Afghanistan

UN calls on all parties to respect health facilities

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KABUL - The United Nations reminds all parties to the conflict in Afghanistan of their obligation to always respect the provision of healthcare, never to harm medical personnel and patients and to ensure that the protected status of medical facilities is respected.

In two incidents in the last week, access to healthcare was under attack, resulting in deaths and injuries.

“Medical facilities, medical personnel, and those who are receiving treatment, for disease or conflict-related injuries, must never be placed at risk, let alone subject to attack,” said Mark Bowden, the UN’s Humanitarian Coordinator and the Secretary-General’s Deputy Special Representative for Afghanistan. “The work that humanitarian and medical personnel carry out must not be restricted, and all parties to the conflict must abstain from actions that may place these persons or facilities at risk.”

On 22 February, in the Sia Gird District of Parwan Province, a suicide attacker targeting Afghan security forces detonated an improvised explosive device in proximity to the entrance of the district health clinic, killing seven civilians and injuring seven others (including three boys).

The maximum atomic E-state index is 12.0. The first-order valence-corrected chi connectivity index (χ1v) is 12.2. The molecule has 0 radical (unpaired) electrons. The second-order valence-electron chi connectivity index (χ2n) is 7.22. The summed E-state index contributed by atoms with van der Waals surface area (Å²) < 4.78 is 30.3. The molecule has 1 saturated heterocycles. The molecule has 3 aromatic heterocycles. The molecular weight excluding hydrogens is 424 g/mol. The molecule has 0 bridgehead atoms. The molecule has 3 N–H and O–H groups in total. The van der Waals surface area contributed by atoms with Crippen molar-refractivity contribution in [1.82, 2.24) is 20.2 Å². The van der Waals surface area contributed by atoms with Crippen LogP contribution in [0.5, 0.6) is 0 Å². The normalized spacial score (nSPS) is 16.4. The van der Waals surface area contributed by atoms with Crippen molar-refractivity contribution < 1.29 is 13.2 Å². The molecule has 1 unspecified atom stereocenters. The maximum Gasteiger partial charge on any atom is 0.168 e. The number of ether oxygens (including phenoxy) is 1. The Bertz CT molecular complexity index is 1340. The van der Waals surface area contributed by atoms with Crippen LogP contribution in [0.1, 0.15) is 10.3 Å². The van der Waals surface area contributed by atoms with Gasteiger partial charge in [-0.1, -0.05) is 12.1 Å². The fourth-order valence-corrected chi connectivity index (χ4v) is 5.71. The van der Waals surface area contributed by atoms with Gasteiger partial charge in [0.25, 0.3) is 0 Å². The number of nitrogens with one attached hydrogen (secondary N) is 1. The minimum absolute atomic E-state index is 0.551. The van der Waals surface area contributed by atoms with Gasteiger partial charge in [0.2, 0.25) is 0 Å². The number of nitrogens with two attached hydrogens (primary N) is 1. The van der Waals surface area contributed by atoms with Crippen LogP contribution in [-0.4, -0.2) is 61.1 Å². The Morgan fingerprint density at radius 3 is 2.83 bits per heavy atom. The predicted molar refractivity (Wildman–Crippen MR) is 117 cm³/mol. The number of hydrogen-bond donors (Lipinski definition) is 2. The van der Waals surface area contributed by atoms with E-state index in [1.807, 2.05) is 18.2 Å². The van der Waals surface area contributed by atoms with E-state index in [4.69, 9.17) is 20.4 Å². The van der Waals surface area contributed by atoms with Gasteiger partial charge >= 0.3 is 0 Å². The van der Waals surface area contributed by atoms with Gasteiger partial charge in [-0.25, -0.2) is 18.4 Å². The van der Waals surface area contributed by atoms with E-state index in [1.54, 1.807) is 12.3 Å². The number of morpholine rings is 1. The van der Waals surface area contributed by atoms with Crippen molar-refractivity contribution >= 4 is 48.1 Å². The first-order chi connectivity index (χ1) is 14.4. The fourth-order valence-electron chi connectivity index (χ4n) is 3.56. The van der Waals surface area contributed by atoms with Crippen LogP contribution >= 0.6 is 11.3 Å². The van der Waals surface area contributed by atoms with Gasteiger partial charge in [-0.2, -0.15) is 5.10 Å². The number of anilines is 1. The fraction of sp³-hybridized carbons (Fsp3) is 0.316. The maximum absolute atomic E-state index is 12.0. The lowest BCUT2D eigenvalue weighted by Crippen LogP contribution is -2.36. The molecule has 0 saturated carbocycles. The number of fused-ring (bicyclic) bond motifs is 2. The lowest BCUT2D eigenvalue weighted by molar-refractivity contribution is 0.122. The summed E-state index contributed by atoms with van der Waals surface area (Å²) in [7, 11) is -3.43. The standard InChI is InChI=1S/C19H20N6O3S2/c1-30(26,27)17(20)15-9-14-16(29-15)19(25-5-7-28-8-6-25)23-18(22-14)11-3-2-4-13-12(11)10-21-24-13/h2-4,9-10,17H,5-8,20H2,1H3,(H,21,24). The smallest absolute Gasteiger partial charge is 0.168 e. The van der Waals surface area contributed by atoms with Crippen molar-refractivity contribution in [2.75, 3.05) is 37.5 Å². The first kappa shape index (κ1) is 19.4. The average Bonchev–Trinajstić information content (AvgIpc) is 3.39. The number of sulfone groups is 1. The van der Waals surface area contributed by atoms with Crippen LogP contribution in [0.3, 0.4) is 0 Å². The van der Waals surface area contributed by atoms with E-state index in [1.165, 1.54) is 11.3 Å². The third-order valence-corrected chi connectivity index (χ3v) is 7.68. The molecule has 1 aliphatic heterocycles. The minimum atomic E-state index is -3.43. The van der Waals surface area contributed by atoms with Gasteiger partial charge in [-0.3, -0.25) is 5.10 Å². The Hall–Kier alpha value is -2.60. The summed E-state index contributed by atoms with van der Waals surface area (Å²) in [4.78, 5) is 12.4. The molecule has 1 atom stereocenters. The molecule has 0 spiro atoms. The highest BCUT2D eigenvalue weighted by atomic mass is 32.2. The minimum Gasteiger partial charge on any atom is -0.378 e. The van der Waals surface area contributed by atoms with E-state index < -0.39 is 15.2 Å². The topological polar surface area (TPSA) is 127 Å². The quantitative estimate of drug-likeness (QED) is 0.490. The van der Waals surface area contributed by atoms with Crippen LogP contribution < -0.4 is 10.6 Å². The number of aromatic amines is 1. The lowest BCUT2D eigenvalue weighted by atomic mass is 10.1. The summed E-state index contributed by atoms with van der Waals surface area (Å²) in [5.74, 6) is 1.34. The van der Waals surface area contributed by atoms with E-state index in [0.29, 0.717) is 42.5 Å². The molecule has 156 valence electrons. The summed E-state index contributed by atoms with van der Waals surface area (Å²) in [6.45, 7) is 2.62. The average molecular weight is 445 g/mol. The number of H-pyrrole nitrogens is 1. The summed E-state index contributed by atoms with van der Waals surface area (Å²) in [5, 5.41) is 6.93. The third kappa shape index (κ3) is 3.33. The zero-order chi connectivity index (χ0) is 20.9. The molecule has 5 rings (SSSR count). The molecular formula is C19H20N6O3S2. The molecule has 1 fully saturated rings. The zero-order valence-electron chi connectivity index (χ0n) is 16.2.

On 18 February, Afghan Ministry of Interior Special Forces and the international military conducted a joint operation in the Tangi Sayedan area of Daimirdad District of Wardak province and entered a government health clinic funded by the Swedish Committee for Afghanistan. After the manager of the facility was tied up and other medical personnel forced with him into a room, two patients and a 15-year-old boy on visit were taken to a nearby shop and summarily executed.

The 2015 UNAMA-OHCHR Annual Report on the Protection of Civilians in Armed Conflict issued earlier this month documented an increase in the number of conflict-related incidents deliberately targeting hospitals, clinics and health personnel.

The UN reiterates that intentional attacks on or in the vicinity of education facilities and hospitals, or on their personnel, committed as part of the ongoing conflict, constitute violations and abuses of international human rights law, breaches of international humanitarian law, and also violate the Constitution of the Islamic Republic of Afghanistan.

All parties to the conflict are bound to uphold the international humanitarian law principles of distinction and precautions in attack, and spare the civilian population or persons hors de combat and civilian objects from harm.

The UN urges all parties to refrain from targeting hospitals and to take all feasible precautions to prevent casualties among their patients and personnel.